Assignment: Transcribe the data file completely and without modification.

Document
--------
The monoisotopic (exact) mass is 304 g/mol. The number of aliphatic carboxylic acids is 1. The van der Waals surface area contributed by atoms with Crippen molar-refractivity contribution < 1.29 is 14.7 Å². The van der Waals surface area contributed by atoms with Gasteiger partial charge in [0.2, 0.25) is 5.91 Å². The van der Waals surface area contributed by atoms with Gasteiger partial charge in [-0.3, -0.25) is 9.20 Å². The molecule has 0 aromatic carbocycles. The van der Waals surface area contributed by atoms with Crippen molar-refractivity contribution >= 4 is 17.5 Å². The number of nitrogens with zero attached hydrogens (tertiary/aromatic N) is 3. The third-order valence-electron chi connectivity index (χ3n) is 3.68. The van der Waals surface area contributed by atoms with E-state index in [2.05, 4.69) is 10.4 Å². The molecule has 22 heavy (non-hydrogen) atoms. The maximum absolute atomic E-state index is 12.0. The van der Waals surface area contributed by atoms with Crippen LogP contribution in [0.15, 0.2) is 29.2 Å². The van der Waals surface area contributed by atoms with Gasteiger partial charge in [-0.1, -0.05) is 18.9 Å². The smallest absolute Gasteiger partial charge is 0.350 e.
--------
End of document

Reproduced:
The monoisotopic (exact) mass is 304 g/mol. The number of aliphatic carboxylic acids is 1. The van der Waals surface area contributed by atoms with Crippen molar-refractivity contribution < 1.29 is 14.7 Å². The van der Waals surface area contributed by atoms with Gasteiger partial charge in [0.2, 0.25) is 5.91 Å². The van der Waals surface area contributed by atoms with Gasteiger partial charge in [-0.3, -0.25) is 9.20 Å². The molecule has 0 aromatic carbocycles. The van der Waals surface area contributed by atoms with Crippen molar-refractivity contribution >= 4 is 17.5 Å². The number of nitrogens with zero attached hydrogens (tertiary/aromatic N) is 3. The third-order valence-electron chi connectivity index (χ3n) is 3.68. The van der Waals surface area contributed by atoms with E-state index in [2.05, 4.69) is 10.4 Å². The molecule has 22 heavy (non-hydrogen) atoms. The maximum absolute atomic E-state index is 12.0. The van der Waals surface area contributed by atoms with Crippen LogP contribution in [0.15, 0.2) is 29.2 Å². The van der Waals surface area contributed by atoms with Gasteiger partial charge in [-0.1, -0.05) is 18.9 Å². The smallest absolute Gasteiger partial charge is 0.350 e.